The Museum’s collection contains many letters describing some of the war’s pivotal moments as viewed by young Americans who both participated in and witnessed these events. One such letter, a 10-page missive by Sergeant Richard Merritt to his parents, describes London on the days surrounding May 8, 1945. Merritt and his friend had a 48-hour pass to visit London from their nearby airbase at Bury St. Edmunds and were caught up in the city’s celebrations. The two young servicemen, support staff with the 364th Fighter Group, 8th Air Force, had intended to sightsee and take in some plays, but ended up instead becoming ambassadors for the United States and guests at one of the spring’s biggest parties.
Shortly after arriving in London, and after a trip on the underground, which fascinated him, Merritt and friend Bob Campbell stumbled on a scene he recounted for his parents. “After a short walk we found a great crowd of people having themselves a time around a large bonfire,” he wrote. “They were dancing and singing and making lots of noise in general. There were no Yanks in the crowd. When the people spied us they grabbed us and started dancing in a circle and kicking and singing ‘Yankee Doodle’ and other such songs like the ‘Marine Hymn,’ ‘God Bless America.’ Etc. . . . They talked a brand of Cockney that was quite hard to understand but one old lady said, ‘You Yanks saved us. We’re all terribly grateful to you Yanks for what you’ve done.’ Apparently they were and we had to act as the official representatives of the United States. We had glorious and simple tributes heaped on us from all sides. To say we felt foolish is an understatement but we enjoyed ourselves nevertheless. We had a ‘smashing’ time.”
Merritt and Campbell’s V-E Day whirlwind continued in the heart of London, Piccadilly Circus:
“Piccadilly was an absolute solid mass of allied humanity. You couldn’t move, you could only sway with the crowd. On the sort of monument in the center of the square, an English sailor sans pants was doing his version of the Highland Fling. It was something for to see. People hung out of all the windows and from the street lights. People were everywhere. Streamers of toilet paper flapped in the breeze. Flags and bunting of the United Nations covered every building and hung from every wire. Fireworks were being shot off sporadically. I’ve wondered how many casualties have resulted from the celebrations. Certainly more than a few were crushed or suffocated or severely burned by the fireworks.”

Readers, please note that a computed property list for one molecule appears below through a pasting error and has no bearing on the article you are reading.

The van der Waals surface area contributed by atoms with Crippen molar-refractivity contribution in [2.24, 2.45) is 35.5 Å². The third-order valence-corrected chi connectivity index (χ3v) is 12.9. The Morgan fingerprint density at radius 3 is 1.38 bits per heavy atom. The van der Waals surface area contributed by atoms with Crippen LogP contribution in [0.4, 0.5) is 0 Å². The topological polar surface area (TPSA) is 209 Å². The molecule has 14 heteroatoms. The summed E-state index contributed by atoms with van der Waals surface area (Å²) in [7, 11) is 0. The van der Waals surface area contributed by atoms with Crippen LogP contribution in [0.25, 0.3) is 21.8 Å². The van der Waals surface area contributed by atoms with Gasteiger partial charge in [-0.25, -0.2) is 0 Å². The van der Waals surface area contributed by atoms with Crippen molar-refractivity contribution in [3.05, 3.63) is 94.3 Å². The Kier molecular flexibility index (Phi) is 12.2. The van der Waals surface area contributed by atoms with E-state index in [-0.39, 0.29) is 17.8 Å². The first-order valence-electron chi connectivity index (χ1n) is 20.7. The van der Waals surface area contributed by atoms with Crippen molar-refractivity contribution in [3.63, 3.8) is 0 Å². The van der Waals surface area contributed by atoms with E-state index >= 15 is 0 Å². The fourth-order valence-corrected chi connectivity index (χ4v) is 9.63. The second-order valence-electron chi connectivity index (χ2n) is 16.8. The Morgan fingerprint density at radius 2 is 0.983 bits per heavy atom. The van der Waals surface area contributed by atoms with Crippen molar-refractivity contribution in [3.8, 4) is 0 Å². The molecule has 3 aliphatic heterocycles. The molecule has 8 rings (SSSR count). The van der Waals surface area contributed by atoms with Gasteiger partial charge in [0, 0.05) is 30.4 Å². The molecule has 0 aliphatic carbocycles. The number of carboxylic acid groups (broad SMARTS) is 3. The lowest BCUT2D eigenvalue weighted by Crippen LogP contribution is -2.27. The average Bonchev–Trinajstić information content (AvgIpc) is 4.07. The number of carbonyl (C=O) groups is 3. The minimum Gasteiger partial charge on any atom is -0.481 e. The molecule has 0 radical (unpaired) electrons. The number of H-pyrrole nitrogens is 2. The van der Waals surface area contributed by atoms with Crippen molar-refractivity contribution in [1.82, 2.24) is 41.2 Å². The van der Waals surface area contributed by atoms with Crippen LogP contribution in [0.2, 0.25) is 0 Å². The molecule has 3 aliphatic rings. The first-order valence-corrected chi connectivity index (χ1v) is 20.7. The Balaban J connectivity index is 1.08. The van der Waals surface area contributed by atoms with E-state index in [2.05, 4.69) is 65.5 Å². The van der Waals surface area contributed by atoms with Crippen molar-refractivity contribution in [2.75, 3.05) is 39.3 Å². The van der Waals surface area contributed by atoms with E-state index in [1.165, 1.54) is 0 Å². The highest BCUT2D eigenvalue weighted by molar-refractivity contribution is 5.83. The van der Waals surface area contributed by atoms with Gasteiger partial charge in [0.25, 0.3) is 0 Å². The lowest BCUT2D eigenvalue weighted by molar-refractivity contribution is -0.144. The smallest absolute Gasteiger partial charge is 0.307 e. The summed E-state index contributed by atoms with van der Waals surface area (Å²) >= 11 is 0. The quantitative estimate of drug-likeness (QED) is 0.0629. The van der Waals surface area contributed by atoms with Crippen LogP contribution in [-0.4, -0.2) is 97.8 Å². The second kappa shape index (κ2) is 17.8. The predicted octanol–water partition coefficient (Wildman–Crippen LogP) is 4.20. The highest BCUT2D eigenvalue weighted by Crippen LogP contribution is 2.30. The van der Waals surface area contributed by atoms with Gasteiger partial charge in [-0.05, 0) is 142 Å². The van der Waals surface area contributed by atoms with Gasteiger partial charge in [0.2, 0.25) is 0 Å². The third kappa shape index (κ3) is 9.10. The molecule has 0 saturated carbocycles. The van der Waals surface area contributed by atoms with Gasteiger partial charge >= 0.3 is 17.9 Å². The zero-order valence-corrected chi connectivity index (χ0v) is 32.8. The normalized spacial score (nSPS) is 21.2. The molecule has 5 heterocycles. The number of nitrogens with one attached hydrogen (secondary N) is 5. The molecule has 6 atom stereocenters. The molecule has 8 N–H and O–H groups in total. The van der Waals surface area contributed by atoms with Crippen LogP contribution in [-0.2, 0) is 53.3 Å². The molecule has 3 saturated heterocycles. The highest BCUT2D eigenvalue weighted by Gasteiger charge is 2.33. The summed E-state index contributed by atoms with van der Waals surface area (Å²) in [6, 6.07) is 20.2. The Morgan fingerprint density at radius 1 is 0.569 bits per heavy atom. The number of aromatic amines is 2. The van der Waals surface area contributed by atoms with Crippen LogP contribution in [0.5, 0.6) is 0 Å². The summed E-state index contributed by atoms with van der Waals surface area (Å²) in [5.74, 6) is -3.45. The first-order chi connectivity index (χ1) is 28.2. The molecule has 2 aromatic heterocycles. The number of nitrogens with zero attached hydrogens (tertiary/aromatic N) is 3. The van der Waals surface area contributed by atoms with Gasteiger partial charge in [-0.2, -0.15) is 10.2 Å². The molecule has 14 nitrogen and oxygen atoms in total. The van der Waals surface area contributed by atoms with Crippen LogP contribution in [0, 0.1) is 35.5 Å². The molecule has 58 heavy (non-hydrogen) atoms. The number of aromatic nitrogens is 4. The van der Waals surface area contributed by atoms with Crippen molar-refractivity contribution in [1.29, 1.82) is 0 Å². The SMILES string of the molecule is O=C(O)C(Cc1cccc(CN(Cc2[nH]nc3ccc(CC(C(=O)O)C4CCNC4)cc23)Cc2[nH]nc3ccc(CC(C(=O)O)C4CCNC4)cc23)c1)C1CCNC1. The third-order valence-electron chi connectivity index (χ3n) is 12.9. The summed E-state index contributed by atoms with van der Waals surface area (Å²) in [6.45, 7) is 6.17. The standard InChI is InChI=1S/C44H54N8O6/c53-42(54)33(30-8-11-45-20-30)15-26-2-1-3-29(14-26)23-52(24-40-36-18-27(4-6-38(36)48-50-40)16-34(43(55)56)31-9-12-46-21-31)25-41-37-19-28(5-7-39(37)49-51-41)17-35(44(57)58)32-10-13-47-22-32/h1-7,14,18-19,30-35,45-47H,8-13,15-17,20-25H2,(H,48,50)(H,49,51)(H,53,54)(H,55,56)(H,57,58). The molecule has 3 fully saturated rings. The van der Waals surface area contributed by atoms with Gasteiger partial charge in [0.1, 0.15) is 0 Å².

Back at the base, just days later, Merritt was offered an aerial tour of a destroyed Europe in a B-17. He goes on in his letter to describe the devastation as vividly as he did the victory festivities in London. He closes on page 10 with an almost apologetic, “If you struggled through all this, so long. Love from Dick.” Merritt’s letter to his “Mamy and Pappy” is just one of the many thoughtful and interesting letters home in which Americans attempt to put into words the war as they lived and experienced it.
Kimberly Guise holds a BA in German and Judaic Studies from the University of Massachusetts Amherst. She also studied at the Universität Freiburg in Germany and holds a masters in Library and Information Science (MLIS) from Louisiana State University. Kim is fluent in German, reads Yiddish, and specializes in the American prisoner-of-war experience in World War II.